"Socialization, or the transformation of a human organism into a person who functions successfully within a particular social system, cannot be avoided. The essence of socialization is to make people dependent on social controls, to have them respond predictably ti rewards and punishments. And the most effective form of socialization is achieved when people identify so thoroughly with the social order that they no longer can imagine themselves breaking any of its rules." -Flow. p17.

"During the first few years of life very child is a little "learning machine" trying out new movements, new words daily. The rapt concentration on the child's face as she learns each new skill is a good indication of what enjoyment is about. And each instance of enjoyable learning adds to the complexity of the child's developing skill.
Unfortunately, this natural connection between growth and enjoyment tends to disappear with time. Perhaps because "learning" becomes an external imposition when schooling starts, the excitement of mastering new skills gradually wears out." -Flow. p47.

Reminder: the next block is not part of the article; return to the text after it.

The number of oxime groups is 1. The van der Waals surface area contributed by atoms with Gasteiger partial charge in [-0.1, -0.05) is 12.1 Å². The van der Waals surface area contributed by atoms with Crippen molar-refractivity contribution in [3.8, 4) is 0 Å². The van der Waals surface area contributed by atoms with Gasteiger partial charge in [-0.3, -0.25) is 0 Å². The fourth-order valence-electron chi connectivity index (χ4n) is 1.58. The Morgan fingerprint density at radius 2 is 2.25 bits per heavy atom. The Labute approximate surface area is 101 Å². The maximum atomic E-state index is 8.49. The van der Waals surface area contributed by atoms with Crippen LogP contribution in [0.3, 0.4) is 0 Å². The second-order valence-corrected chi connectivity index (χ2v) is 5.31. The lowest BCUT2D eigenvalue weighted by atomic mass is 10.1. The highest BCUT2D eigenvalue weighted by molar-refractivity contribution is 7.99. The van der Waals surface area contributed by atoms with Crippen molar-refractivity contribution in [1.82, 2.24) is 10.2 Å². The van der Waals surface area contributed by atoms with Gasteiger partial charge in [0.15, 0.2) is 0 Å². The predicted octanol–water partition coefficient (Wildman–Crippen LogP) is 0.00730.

2 things that make flow difficult to achieve
Anomie: lack for rules, condition where the norms of behavior had become muddled.
Alienation: it is a condition in which people are constrained by the social system to act in ways that go against their goals. -Flow. p86.

"... there are few things as entropic as unskilled work done under compulsion." -Flow. p143.